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Happy Birthday MTCR!

Happy Birthday MTCR!

Russian-Made SS-1 SCUD medium range ballistic missile

Today in 1987, the Missile Technology Control Regime (MTCR) was established by seven countries, including the U.S., in order to control the spread of unmanned delivery systems for weapons of mass destruction, and to coordinate national export licensing efforts aimed at preventing their proliferation.  The regime, which has since expanded its membership to thirty-four (plus Israel, Romania, and the Slovak Republic, which, while not members, have each committed to maintaining export controls consistent with the regime) just concluded its twenty-fifth plenary in Buenos Aires, Argentina.

According to the Arms Control Association, “the MTCR has been credited with slowing or stopping several missile programs by making it difficult for prospective buyers to get what they want or stigmatizing certain activities and programs. Argentina, Egypt, and Iraq abandoned their joint Condor II ballistic missile program. Brazil, South Africa, South Korea, and Taiwan also shelved or eliminated missile or space launch vehicle programs. Some Eastern European countries, such as Hungary, Poland and the Czech Republic, destroyed their ballistic missiles, in part, to better their chances of joining MTCR.  The regime has further hampered Libyan and Syrian missile efforts.”  Members, including the U.S., Japan and others have often used their history of strict adherence to the MTCR guidelines in order to pressure non-member countries to comply.

But, like all other international regimes, particularly voluntary ones, the MTCR has had its problems.  In fact, such a commemoration smacks of profound irony given the events on the less pleasant side of the DMZ last week.  India was also able, despite the MTCR, to establish a largely self-sufficient space-launch and ballistic-missile program, while Pakistan procured missiles and turn-key production facilities from North Korea and China, neither of which are MTCR members. Iran acquired an initial stockpile of missiles from North Korea, and used production infrastructure it received from China to establish an indigenous capacity to produce solid-fuelled missiles. Unbound by MTCR guidelines, the DPRK has also been a leading supplier of short- and medium-range missiles and related technologies for more than 20 years.

So, does the MTCR still matter, despite its failings?

The London-based International Institute for Strategic Studies (IISS) believes the answer is yes.  Despite the fact that the MTCR ” has not been as successful at curtailing the spread of cruise missiles, and nor is it structured to regulate the development of unmanned aerial vehicles (UAVs)”,  no additional states have established a viable intercontinental ballistic missile (ICBM) capability since 1987, and only Israel and India have created missiles with a range of more than 3,000 kilometers.

BUT, and this is a big but, two key challenges facing the regime today remain.  While the MTCR arose from concerns that nations pursuing nuclear weapons might also seek long-range delivery systems, IISS suggests that control of cruise missiles and unmanned aircraft still need to be addressed.  When it was established in 1987, “Less attention… was paid to cruise missiles and non-nuclear payloads. Consequently, the MTCR has been less effective in curtailing the threat posed by cruise missiles capable of carrying chemical, biological or nuclear weapons. For these, a different set of criteria is needed.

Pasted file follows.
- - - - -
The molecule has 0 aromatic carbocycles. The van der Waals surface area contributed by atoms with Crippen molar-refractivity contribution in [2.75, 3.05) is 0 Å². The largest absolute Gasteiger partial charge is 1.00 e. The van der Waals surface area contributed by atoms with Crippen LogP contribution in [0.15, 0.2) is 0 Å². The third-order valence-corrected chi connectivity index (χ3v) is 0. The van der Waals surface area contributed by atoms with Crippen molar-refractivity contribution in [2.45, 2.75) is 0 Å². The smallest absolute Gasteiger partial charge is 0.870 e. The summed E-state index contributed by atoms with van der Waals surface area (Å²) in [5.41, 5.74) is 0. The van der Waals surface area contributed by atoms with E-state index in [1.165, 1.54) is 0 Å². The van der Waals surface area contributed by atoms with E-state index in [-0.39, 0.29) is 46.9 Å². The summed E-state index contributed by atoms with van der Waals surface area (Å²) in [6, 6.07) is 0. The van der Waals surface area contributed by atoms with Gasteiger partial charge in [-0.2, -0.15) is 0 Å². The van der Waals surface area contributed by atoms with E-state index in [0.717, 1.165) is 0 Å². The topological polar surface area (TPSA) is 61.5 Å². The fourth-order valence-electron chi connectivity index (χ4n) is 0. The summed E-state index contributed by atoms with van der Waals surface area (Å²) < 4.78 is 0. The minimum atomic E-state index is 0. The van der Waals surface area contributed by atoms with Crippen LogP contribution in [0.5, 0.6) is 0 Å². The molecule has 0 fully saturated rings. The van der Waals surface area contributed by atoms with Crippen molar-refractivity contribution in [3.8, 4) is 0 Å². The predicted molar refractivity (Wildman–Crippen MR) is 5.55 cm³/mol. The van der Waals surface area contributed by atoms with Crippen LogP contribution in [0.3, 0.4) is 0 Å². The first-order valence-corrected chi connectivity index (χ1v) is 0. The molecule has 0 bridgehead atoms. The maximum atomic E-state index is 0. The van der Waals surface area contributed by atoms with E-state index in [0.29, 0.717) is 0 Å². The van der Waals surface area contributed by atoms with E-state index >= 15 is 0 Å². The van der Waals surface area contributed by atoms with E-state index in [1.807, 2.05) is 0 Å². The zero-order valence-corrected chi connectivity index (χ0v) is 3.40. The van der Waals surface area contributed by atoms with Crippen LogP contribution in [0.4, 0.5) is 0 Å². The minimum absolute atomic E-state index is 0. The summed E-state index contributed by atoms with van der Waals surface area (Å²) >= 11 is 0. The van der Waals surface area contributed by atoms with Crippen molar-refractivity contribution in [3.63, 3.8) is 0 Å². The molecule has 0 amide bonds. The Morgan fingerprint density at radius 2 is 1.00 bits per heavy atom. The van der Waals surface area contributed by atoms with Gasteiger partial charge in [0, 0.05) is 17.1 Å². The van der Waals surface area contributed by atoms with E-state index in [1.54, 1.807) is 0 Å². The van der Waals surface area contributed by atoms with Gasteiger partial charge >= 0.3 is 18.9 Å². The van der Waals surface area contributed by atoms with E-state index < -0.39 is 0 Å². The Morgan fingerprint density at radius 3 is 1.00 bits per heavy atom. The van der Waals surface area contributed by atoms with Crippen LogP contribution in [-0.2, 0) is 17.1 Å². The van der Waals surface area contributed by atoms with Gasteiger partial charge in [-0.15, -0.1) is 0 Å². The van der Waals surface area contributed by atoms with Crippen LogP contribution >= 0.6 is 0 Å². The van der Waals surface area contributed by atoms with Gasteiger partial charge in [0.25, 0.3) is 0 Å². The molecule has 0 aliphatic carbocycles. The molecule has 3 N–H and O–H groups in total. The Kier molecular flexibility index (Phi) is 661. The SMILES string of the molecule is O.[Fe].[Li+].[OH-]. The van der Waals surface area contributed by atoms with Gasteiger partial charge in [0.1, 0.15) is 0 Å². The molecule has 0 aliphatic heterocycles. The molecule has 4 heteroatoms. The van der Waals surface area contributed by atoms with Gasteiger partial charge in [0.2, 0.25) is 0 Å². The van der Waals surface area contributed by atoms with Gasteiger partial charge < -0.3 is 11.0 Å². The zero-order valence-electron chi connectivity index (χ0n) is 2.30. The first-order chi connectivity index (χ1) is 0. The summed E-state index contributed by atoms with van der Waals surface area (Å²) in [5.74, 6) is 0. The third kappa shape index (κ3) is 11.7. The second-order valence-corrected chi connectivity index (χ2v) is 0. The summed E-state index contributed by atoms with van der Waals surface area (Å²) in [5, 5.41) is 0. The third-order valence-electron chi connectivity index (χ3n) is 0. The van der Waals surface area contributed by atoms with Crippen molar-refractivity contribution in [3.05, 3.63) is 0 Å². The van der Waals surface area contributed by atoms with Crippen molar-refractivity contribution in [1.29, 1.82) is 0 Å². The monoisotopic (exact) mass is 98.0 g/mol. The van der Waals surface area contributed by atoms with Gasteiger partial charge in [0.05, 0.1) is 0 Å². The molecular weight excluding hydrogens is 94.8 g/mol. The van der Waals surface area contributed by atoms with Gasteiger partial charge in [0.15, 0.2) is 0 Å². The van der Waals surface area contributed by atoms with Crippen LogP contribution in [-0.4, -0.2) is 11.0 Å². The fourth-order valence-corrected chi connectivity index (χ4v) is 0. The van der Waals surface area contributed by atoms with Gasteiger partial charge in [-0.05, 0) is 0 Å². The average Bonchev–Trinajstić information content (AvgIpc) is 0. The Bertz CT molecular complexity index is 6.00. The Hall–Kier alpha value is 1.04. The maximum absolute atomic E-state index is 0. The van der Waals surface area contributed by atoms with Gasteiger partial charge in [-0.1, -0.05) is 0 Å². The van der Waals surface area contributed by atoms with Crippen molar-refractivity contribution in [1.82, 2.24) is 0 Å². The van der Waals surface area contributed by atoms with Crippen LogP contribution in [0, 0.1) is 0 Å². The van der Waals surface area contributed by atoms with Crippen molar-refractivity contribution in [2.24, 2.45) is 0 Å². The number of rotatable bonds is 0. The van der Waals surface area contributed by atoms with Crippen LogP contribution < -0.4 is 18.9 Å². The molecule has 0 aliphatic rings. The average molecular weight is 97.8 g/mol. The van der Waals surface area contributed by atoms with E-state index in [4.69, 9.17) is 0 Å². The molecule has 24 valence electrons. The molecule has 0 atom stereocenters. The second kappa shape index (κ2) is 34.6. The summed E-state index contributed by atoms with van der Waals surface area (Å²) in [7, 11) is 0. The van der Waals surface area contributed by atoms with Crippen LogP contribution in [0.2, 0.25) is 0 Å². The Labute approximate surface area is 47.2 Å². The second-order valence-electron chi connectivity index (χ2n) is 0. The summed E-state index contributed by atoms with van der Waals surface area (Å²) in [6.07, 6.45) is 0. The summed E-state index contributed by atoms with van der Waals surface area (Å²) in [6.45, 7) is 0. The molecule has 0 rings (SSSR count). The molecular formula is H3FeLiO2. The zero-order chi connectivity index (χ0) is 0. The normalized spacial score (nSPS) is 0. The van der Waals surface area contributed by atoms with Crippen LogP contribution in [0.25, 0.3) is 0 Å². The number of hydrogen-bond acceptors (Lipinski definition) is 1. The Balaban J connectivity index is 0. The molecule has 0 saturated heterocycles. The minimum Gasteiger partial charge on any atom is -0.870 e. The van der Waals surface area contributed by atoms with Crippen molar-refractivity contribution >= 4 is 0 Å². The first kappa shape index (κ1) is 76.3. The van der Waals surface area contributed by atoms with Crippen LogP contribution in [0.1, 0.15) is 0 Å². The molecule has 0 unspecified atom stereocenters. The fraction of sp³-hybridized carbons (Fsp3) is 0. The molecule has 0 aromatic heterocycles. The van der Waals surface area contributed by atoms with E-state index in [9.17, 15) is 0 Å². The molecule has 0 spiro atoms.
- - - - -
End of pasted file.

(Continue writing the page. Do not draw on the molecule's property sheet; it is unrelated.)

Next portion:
“Cruise missiles need not fly long distances to strike targets, since they are relatively small and can be launched from simple platforms located inside or outside a country’s borders, including ships at sea. Stealth, speed and maneuverability are key performance criteria. If the MTCR were updated to reflect these new realities, highly manoeuvrable, hypersonic cruise missiles capable of carrying more than 500kg would be regulated as Category I items, regardless of range. Similarly, emerging technologies such as radar-absorbing materials and designs, miniaturized propulsion systems and high-precision navigation and guidance units would be more tightly controlled.”

However, attempts at changes to better address these loopholes have not yet been successful.  For example, Russia and others have opposed a US and UK proposal to amend the regulations to include restrictions on the transfer of hypersonic, short-range cruise missiles.

In light of what is continuing to happen in Iran, India, North Korea and Pakistan, the question is, is altering the MTCR to address UAVs and cruise missiles now a day late and a rupee short?

 

 

Author

Jodi Lieberman

Jodi Lieberman is a veteran of the arms control, nonproliferation, nuclear terrorism and nuclear safety trenches, having worked at the Departments of State, Energy and Nuclear Regulatory Commission. She has also served in an advisory capacity and as professional staff for several members of Congress in both the House and Senate as well as the Senate Homeland Security Committee. Jodi currently spends her time advocating for science issues and funding as the Senior Government Affairs Specialist at the American Physical Society. The views expressed in her posts are her views based on her professional experience but in way should be construed to represent those of her employer.

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